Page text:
About half the time the insulin was stopped for just 10 minutes, according to the research.
“We met every goal we were trying to accomplish with the study,” said Rich Bergenstal, a principal investigator of the Medtronic “Aspire” study and executive director of the International Diabetes Center at Park Nicollet in St. Louis Park, Minnesota, in a telephone interview. “There’s every reason to think this should be very approvable.”
Johnson & Johnson’s research also focused on the 9 p.m. to 7 a.m. period, when episodes of low blood sugar can be deadly. It found use of the device kept glucose levels in the recommended range for more than 90 percent of the night.
The system uses a computer algorithm and readings from a continuous glucose monitor to calculate the amount of insulin a patient will need to ensure their blood sugar remains in a safe range. Fewer than half the volunteers had their levels drop into dangerous territory and there were no unexpected safety issues, according to the report at the diabetes meeting.
“We are feeling very confident with the data we have gotten so far in understanding the capabilities of the algorithm, the risks associated with it and the features we want,” said Ramakrishna Venugopalan, director of research and development at J&J’s division that’s developing the device, called Animas.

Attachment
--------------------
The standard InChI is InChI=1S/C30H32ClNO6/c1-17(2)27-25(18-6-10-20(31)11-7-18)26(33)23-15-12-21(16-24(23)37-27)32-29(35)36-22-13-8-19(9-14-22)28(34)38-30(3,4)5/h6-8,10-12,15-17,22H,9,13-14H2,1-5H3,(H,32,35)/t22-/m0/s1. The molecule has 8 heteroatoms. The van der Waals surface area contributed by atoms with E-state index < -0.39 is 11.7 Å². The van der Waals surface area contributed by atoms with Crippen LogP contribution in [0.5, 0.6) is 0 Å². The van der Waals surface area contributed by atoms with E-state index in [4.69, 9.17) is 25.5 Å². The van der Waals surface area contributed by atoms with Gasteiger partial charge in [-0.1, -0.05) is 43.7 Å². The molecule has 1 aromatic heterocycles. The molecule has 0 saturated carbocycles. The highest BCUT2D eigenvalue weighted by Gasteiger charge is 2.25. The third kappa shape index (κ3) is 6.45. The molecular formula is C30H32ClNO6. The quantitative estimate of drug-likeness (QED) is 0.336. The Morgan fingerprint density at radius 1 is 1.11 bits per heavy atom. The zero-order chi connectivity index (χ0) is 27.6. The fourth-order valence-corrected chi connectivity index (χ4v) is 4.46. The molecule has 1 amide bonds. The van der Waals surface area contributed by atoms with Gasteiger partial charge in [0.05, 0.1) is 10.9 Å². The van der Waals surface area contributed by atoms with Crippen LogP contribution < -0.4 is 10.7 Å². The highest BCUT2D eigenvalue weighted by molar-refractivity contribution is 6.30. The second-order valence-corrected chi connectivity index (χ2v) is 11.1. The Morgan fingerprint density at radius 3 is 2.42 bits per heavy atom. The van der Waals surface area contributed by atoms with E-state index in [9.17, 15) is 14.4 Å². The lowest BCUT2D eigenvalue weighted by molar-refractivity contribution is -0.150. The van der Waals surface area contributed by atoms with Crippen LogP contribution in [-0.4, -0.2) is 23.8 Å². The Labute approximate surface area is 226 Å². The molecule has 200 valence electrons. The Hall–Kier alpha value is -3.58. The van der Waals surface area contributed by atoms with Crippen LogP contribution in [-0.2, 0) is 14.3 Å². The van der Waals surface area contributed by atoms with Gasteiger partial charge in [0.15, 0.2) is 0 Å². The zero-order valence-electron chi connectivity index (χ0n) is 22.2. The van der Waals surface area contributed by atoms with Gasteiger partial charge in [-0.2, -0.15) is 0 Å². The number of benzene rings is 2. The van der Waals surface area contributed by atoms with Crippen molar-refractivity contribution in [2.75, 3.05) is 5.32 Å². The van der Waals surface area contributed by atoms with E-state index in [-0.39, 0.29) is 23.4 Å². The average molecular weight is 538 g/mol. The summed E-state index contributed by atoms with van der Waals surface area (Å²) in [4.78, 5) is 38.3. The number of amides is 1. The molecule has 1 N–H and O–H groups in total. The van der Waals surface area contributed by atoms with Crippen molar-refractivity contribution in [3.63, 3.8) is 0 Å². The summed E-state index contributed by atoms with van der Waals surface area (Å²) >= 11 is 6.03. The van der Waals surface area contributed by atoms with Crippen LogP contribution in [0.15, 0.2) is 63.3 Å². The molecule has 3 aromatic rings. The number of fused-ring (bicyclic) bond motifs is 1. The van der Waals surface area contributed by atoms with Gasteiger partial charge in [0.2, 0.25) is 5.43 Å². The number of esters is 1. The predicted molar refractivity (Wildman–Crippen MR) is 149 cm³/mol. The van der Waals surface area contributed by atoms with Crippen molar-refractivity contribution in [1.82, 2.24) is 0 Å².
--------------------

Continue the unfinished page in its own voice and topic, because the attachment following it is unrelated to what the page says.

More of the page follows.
The study was conducted during a closely monitored overnight visit using machines built for the clinical trial process. Animas has received approval to conduct a third feasibility study of its approach to look for any flaws before it begins trials that will allow patients to live at home for weeks or months with the automated system, Venugopalan said.
Over the last six to nine months, the FDA has accelerated research in the field, said Buckingham, the pediatric endocrinologist from Stanford.
“For a number of years the FDA was a subject of concern among the diabetic community, that things weren’t happening faster,” he said. “I’ve seen a big acceleration lately; they’ve been moving things forward.”